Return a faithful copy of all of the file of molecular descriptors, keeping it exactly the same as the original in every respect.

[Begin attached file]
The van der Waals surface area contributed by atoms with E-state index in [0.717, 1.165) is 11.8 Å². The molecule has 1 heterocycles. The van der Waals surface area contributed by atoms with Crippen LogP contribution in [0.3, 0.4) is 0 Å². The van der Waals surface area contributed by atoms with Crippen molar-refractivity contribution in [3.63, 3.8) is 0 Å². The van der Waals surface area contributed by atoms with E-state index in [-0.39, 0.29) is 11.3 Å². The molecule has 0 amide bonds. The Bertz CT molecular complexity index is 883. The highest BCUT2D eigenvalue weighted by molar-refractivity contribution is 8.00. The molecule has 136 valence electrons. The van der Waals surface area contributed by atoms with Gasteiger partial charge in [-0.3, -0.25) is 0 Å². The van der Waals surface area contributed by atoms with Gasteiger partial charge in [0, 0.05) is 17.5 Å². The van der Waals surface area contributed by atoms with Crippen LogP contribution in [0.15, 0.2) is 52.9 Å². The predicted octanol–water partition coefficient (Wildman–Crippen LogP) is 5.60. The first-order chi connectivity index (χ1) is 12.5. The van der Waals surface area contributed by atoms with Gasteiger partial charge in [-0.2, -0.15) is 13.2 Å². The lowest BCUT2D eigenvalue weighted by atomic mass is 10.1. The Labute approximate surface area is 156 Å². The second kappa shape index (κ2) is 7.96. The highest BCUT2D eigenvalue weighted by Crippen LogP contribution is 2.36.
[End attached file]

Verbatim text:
The van der Waals surface area contributed by atoms with E-state index in [0.717, 1.165) is 11.8 Å². The molecule has 1 heterocycles. The van der Waals surface area contributed by atoms with Crippen LogP contribution in [0.3, 0.4) is 0 Å². The van der Waals surface area contributed by atoms with Crippen molar-refractivity contribution in [3.63, 3.8) is 0 Å². The van der Waals surface area contributed by atoms with E-state index in [-0.39, 0.29) is 11.3 Å². The molecule has 0 amide bonds. The Bertz CT molecular complexity index is 883. The highest BCUT2D eigenvalue weighted by molar-refractivity contribution is 8.00. The molecule has 136 valence electrons. The van der Waals surface area contributed by atoms with Gasteiger partial charge in [-0.3, -0.25) is 0 Å². The van der Waals surface area contributed by atoms with Gasteiger partial charge in [0, 0.05) is 17.5 Å². The van der Waals surface area contributed by atoms with Crippen LogP contribution in [0.15, 0.2) is 52.9 Å². The predicted octanol–water partition coefficient (Wildman–Crippen LogP) is 5.60. The first-order chi connectivity index (χ1) is 12.5. The van der Waals surface area contributed by atoms with Gasteiger partial charge in [-0.2, -0.15) is 13.2 Å². The lowest BCUT2D eigenvalue weighted by atomic mass is 10.1. The Labute approximate surface area is 156 Å². The second kappa shape index (κ2) is 7.96. The highest BCUT2D eigenvalue weighted by Crippen LogP contribution is 2.36.